By Gillian Slade on March 12, 2018.
A British comedian’s routine about spices has me in paroxysms of laughter every time I watch it on YouTube. It also makes me aware of what we are missing by not spicing up our food more.
Michael McIntyre talks about the “arrogance” of salt and pepper that daily take pride of place on the dining table. Other spices watch from the sidelines of spice racks or the pantry with envy and talk about their longing to also get a show in.
Herbs and spices can breathe life into your food by enhancing flavours and there are health benefits too.
Tumeric, an intense deep yellow spice with anti-inflammatory properties, can help to relieve pain associated with arthritis. It also improves your liver function. There are many ways to incorporate it in your diet. Try adding it to the water when cooking rice. It adds rich colour and flavour. If you add raisins to the water it will become a typical South African rice dish.
Tumeric is also great in sour cream or plain yogurt on a baked potato. Add it to your avocado on toast and to scrambled egg and poached eggs.
There is research that now suggests turmeric may protect the brain from damage that could cause dementia.
In Italy every little balcony overlooking a cobblestone road has flower pots that exuberantly spill parsley, sage, rosemary, and thyme. Our climate does not lend itself to this practice but we can grow some in pots on the windowsill.
Healthy salads take on delightful flavours with spices. Hot chilies and cayenne pepper increase your metabolism. Roll out some flaky pastry, liberally sprinkle with cayenne pepper, cut into little strips, less than a cm wide, and bake in the oven for tasty snacks.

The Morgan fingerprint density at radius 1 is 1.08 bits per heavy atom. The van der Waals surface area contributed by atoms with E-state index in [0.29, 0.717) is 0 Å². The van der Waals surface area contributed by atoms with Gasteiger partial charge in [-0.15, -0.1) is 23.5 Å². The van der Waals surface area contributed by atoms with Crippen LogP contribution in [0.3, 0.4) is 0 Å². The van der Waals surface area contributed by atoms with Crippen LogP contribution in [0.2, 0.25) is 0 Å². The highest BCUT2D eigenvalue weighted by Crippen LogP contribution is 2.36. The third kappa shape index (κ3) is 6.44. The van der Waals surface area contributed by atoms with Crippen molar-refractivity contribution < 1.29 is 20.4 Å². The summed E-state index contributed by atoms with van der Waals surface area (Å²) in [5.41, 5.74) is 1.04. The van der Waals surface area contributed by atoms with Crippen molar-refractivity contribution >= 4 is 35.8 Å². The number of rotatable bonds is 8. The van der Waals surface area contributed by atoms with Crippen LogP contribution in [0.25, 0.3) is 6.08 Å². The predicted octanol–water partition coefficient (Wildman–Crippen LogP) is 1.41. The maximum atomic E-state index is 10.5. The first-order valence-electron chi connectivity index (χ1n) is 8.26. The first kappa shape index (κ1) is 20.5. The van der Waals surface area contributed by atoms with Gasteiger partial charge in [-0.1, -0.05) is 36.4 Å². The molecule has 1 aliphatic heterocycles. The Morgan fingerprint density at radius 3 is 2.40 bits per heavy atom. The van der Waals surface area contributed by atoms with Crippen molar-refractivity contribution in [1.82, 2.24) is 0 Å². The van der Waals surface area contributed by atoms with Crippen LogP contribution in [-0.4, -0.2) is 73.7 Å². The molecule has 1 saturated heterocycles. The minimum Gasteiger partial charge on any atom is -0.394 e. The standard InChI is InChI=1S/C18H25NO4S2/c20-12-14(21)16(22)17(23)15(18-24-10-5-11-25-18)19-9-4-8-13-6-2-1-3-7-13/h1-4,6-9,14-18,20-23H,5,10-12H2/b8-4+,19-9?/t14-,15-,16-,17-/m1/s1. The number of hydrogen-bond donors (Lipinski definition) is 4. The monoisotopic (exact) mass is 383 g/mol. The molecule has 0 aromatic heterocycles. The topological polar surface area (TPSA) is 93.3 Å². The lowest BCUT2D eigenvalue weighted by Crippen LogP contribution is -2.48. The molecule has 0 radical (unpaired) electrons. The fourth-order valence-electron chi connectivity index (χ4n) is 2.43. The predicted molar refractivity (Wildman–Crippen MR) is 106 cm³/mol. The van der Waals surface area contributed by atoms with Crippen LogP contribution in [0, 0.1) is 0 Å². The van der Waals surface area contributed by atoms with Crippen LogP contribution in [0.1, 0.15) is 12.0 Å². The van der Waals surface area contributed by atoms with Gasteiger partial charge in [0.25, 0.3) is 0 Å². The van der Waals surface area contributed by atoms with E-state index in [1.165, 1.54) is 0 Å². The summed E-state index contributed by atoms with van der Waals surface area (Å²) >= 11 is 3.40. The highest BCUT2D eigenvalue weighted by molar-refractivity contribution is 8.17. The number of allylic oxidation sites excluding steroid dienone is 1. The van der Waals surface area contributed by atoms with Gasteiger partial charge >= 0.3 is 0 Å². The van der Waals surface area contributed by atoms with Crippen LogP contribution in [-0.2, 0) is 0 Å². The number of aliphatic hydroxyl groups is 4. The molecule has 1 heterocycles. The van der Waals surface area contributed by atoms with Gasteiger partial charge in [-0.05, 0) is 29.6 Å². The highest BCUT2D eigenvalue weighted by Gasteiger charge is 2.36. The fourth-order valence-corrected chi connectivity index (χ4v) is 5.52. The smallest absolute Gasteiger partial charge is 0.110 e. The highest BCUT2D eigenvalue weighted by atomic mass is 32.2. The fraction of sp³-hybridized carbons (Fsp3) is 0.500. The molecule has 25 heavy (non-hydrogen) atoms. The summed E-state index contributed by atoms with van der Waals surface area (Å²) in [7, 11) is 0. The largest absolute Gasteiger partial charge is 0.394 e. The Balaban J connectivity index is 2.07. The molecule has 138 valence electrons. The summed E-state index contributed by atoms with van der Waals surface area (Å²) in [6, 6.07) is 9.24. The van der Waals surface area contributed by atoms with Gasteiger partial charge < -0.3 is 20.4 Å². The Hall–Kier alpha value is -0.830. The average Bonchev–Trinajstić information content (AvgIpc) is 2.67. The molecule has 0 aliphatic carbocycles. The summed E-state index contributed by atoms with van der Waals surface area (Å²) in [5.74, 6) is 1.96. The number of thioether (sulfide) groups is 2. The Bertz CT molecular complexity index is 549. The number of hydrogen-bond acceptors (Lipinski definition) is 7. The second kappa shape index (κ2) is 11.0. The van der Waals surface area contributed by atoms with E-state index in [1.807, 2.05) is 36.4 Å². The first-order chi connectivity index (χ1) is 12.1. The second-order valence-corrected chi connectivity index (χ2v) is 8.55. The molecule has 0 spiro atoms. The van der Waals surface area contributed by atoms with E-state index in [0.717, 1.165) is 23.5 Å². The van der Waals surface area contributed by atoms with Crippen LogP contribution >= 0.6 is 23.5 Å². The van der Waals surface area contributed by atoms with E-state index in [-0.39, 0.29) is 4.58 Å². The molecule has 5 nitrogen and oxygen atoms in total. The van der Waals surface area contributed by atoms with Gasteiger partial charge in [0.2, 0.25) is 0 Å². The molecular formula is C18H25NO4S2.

Ginger can settle your stomach, stimulate digestion, and even bring some relief from morning sickness. Ginger tea made with just hot water and a few pieces of fresh ginger tastes good too and won’t stain your teeth like black tea does.
Cinnamon can also help you make the transition away from sugar. It provides another flavour and dimension to not only yogurt but also porridge. You can also sprinkle it on a slice of lightly buttered whole wheat toast. There is research that suggests cinnamon can stimulate the hippocampus and improve your brain power.
Enhanced flavours from herbs will mean you need less salt, without even realizing it, and that is good for you.
A study in the U.S. determined spices can combat the detrimental effects of high fat foods and the triglycerides in your blood. That is good for your heart.
Here’s to seasoning your food and life with herbs and spices and here’s To Your Health.
See the YouTube clip at https://www.youtube.com/M9ta64sZawI
To Your Health is a weekly column by Gillian Slade, health reporter for the News, bringing you news on health issues and research from around the world. You can reach her at firstname.lastname@example.org or 403-528-8635
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